Crystal Skulls

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Speculations of the origins of crystal skulls run the range from outer space aliens to the advanced society of Atlantis. However, in the case of this pictured skull, once displayed at the British Museum, the supposed origin was not the ancient Aztec civilization but rather an attempted fraud. AFP/Getty Images.

Crystal Skulls

(religion, spiritualism, and occult)

The term crystal skull refers to a set of stone artifacts carved in the shape of a human skull. The oldest were carved in ancient Central America by the Aztecs and related peoples. However, these are of far less interest as religious phenomena than the small number of skulls, most of clear quartz, that have been proposed to originate in ancient Atlantis or outer space. Various paranormal phenomena are associated with these skulls that have made them objects of veneration and awe by contemporary Esoteric believers.

The first of these latter skulls appeared in the 1940s. F. A. “Mike” Mitchell-Hedges (1882–1959) claimed that in 1923 he was in British Honduras (now Belize) with his seventeen-year-old daughter, Anna Mitchell-Hedges, excavating Lubaantun, an ancient Mayan city. He believed that Lubaantun held the secret of the ancient Atlantis. The skull, about five inches high and weighing about eleven pounds, resembled the earlier Aztec skulls but had a detachable jaw.

In describing the skull in later years, Mitchell-Hedges labeled it the “skull of doom” and suggested it was more than 3,500 years old and was produced by a lengthy process of rubbing down a large crystal. It took its name from its associations with the High Priest, who could will the death of others with its use. The sinister story attracted attention to the crystal over the years.

The crystal received attention in 1970, when Anna Mitchell-Hedges, who had inherited the skull, allowed art conservator and restorer Frank Dorland to examine it. He added to the legend with his declaration that it originated in Atlantis and accompanied the Knights Templar on their crusades in the Holy Land. More importantly, however, he claimed the skulls had been examined in a laboratory of Hewlett-Packard, where researchers found a number of unique attributes verifying its ancient production, including an absence of the kinds of microscopic scratches that would indicate it was carved. The entire story was recounted in a 1973 book by Richard Garvin. The book drew the attention of members of the then-emerging New Age movement to the crystal skull, which was seen as a very special case of the crystals that would become so important to New Agers in the next two decades. Subsequently, attention was called to the existence of other crystal skulls. Most of these skulls were put forward with accounts that traced them to Mexico or Central America, suggested their ancient origin, and tied them to various psychic phenomena. Most often they were touted as catalysts capable of produc-ing various mental phenomena for the person owning or using them.

Unfortunately, the stories associated with the skulls have not been able to withstand critical scrutiny. The original Mitchell-Hedges skull, for example, appears to be the product of a hoax. Rather than collecting the skull in Belize in 1923, Mitchell-Hedges purchased the skull at an auction in 1943. There is no independent evidence to back up the claims of Frank Dorland, such as a crystal skull being with the Knights Templar during the Crusades. Other skulls that were examined during the 1990s were shown to be relatively modern productions, the close examination of their surfaces showing the marks of modern tools. In the mid-1990s, after receiving a crystal skull for the collection at the Smithsonian Institute, several scientists conducted an investigation of it and related skulls, all of which were tracked to rather mundane nineteenth-century origins.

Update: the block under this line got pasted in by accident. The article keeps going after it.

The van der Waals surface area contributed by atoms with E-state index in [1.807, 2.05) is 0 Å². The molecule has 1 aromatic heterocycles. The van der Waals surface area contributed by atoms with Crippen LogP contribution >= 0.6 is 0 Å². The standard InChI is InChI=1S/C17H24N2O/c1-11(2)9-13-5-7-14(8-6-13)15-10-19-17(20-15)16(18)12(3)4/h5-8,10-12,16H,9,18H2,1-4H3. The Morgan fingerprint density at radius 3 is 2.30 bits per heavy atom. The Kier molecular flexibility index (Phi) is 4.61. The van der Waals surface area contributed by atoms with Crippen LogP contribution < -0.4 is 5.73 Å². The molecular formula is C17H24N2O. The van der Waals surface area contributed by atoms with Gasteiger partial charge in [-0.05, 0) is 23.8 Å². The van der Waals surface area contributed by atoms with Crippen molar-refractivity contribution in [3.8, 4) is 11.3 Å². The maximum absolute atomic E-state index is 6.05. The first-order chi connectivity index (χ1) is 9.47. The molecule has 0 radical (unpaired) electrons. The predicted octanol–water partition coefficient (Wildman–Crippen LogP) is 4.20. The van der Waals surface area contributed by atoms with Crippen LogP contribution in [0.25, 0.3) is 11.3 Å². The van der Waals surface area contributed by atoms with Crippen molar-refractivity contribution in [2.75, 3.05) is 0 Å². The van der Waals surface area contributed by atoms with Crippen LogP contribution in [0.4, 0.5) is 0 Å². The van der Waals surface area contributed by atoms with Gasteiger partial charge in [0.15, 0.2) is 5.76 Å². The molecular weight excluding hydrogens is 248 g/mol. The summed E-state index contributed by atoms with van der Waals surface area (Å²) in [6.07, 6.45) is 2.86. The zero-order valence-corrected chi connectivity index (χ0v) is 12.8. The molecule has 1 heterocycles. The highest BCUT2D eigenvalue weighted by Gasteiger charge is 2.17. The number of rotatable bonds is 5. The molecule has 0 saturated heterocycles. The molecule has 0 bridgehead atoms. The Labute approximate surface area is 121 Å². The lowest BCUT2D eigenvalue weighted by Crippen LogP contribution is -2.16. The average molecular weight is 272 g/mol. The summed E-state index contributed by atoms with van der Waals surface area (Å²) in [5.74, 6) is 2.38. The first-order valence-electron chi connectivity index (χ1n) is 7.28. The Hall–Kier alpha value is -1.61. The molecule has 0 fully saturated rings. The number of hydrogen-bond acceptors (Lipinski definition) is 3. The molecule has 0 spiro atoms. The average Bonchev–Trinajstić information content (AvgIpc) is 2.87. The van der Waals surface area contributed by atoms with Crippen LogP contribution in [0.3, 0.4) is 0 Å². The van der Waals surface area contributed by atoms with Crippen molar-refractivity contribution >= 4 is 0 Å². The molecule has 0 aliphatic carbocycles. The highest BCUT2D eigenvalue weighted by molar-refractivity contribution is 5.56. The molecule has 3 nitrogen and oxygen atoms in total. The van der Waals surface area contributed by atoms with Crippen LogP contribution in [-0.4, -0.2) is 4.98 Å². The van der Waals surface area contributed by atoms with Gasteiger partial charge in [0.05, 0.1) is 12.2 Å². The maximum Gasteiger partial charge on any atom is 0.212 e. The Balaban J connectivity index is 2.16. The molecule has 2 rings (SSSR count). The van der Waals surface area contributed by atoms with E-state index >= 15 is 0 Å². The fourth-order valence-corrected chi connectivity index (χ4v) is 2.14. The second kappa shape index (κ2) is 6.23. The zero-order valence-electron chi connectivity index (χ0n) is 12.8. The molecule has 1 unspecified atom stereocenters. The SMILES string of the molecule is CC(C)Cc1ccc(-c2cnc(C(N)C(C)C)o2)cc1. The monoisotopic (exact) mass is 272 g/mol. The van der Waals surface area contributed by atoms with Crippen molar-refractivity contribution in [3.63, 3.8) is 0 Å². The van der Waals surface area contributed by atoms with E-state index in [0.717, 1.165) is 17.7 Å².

While the crystal skulls attracted a modest amount of veneration, especially among people who had a prior interest in crystals in general, the negative connotations of the Mitchell-Hedges skull caused interest to wane. The primary exponent of the crystal skulls at present is New Age writer Joshua Shapiro.

If there was a claim about the skulls that was true, it was the assertion that they could be used for scrying, a form of clairvoyance generally associated with the use of crystal balls and magic mirrors. The skulls, in fact, resemble crystal balls, and it is this resemblance rather than any mysterious quality that accounts for their facilitation in scrying.


Bowen, Sandra, et al. Mysteries of the Crystal Skulls Revealed. Pacifica, CA: J & S Aquarian Networking, 1988.
Galde, Phylis, and Frank Dorland. Crystal Healing: The Next Step. St. Paul, MN: Llewellyn Publications, 1988.
Garvin, Richard M. The Crystal Skull: The Story of the Mystery, Myth and Magic of the Mitchell-Hedges Crystal Skull Discovered in a Lost Mayan City During a Search for Atlantis. Garden City, NY: Doubleday & Company, 1973.
Nickell, Joe. Secrets of the Supernatural: Investigating the World’s Occult Mysteries. Amherst, NY: Prometheus Books, 1991.
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